How do you start, or for that matter, conclude, a conversation with God? This is the question the Rabbis of the Talmud grapple with in a fascinating discussion of how the daily amidah (the central part of the Jewish prayer service) should begin and end (see Berakhot 9b). Quoting the great Rabbi Yohanan, the Talmud states that the amidah should conclude with the final line of Psalms 19, “may the words of my mouth and the meditations of my heart be acceptable before You, Oh Lord, my Rock and my Redeemer” (19:14). In classic Talmudic fashion, the question is raised, “isn’t that line better said at the start of the amidah than at the end?!”. The answer offered there is that since it is the last verse of a Psalm, it is fitting that it be the last line of the amidah as well.
However, this really just begs the question of why this line is at the end of chapter 19 of Psalms instead of at the beginning. One response comes from the commentary of Abraham ibn Ezra (11th C. Spain) who writes that the meaning of the verse in question is, “may willful sin not govern the words of my mouth”. What it most helpful about this comment is the fact that Abraham ibn Ezra writes it using the future tense thus highlighting that the verse “may the words of my mouth and meditations of my heart be acceptable before You”, is also in the future tense. In other words, the reason this line is not at the start of Psalm 19, or the amidah for that matter, is because it is not really about the Psalm or amidah they are attached to, but rather, about what we will say and think about in the future, as a result of having recited them.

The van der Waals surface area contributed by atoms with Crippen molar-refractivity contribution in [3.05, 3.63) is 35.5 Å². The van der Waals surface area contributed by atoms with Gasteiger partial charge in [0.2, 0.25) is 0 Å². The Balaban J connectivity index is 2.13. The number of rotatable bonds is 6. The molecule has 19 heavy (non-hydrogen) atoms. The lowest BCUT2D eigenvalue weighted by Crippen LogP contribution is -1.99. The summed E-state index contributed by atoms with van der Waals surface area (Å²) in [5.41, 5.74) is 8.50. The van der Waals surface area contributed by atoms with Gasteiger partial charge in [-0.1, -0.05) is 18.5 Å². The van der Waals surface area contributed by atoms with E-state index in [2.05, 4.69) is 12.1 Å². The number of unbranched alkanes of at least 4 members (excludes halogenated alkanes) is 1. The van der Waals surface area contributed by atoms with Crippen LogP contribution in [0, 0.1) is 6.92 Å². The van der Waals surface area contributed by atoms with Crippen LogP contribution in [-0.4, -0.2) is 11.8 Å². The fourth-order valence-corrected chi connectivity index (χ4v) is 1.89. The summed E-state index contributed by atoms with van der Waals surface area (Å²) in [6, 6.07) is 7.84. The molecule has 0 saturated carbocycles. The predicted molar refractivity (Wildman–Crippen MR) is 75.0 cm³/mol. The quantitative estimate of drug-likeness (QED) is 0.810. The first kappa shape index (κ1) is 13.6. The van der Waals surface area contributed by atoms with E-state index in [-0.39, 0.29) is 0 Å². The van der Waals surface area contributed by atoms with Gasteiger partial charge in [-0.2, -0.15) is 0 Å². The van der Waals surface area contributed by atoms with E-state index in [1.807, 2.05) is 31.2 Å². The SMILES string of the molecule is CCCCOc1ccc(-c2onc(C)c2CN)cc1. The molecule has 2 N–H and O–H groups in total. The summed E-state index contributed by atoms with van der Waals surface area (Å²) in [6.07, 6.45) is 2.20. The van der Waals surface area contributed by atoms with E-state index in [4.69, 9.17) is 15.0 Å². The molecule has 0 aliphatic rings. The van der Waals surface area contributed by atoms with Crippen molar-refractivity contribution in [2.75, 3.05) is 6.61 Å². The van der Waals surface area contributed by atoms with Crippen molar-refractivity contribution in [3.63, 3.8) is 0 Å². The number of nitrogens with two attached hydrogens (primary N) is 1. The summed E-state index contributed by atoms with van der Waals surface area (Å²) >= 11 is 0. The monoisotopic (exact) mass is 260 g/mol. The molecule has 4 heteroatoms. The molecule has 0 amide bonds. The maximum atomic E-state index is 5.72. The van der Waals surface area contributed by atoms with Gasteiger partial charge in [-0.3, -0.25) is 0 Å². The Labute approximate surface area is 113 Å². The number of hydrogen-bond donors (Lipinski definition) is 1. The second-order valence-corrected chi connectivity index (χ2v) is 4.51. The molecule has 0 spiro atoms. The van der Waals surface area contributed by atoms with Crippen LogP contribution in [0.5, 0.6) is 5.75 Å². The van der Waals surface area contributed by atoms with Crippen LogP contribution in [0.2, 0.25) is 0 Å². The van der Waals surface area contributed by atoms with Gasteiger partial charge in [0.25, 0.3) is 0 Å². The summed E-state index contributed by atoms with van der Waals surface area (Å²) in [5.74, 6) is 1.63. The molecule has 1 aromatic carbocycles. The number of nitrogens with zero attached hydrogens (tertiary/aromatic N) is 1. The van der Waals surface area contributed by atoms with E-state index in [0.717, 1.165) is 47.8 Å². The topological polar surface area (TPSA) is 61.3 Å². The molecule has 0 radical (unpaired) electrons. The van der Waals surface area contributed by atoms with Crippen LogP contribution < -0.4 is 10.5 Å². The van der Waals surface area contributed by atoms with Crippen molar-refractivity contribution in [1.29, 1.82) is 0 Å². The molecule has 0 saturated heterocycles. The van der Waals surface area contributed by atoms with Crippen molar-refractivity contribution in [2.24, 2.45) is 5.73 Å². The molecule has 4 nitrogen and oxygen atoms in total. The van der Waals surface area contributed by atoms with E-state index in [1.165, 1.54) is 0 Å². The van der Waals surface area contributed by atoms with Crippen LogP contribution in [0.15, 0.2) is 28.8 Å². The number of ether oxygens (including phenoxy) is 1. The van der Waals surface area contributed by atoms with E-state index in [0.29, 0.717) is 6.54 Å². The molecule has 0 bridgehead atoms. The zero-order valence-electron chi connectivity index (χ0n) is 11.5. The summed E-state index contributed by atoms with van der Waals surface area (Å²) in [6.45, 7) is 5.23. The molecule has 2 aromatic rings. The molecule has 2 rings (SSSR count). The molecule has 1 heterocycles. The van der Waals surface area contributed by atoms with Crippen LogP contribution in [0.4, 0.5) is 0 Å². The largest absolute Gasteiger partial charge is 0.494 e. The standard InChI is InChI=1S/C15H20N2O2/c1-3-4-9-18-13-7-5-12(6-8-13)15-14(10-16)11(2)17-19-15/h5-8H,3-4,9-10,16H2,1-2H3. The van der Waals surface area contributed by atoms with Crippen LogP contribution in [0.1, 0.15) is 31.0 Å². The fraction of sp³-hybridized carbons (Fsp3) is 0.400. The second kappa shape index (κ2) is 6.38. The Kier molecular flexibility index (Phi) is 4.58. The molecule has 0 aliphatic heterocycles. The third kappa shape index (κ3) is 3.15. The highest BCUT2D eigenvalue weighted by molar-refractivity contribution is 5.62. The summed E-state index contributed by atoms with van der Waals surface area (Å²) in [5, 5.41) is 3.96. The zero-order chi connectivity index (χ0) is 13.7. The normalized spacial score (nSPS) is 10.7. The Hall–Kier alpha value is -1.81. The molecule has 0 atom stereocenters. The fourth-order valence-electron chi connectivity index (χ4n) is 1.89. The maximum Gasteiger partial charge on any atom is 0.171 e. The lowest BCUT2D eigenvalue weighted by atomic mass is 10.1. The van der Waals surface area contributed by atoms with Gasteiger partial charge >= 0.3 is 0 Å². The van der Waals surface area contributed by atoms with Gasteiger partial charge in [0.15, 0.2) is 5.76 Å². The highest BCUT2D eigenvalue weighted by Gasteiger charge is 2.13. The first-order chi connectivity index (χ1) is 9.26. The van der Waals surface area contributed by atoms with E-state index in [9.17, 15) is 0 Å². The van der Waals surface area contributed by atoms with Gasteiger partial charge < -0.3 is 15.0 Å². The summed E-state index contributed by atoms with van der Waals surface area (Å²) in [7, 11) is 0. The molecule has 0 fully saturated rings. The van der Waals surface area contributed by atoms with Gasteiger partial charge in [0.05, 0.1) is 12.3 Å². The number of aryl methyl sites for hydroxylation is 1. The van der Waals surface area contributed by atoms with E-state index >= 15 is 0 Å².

This idea is put most beautifully and succinctly by Abraham ibn Ezra’s brother, Moses ibn Ezra, in a line from his poem, “ana k’av z’doni timhehu”/”Clear away my sin as a cloud”, that is now recited during selihot this month (see post, “Prayers Before Dawn”, as well as this link to a most beautifully chanted version of this poem in the Portuguese tradition). In the middle of the poem are the words “my thoughts can tear me down or build me up”. Especially as we come closer to Rosh HaShana, the Jewish New Year, we can remind ourselves that our words and thoughts have a profound effect on how we act in the world and thus, using opportunities like chanting Psalm 19 or the amidah to shape our speaking and thinking for more positive and constructive action can aid us in building a happier New Year.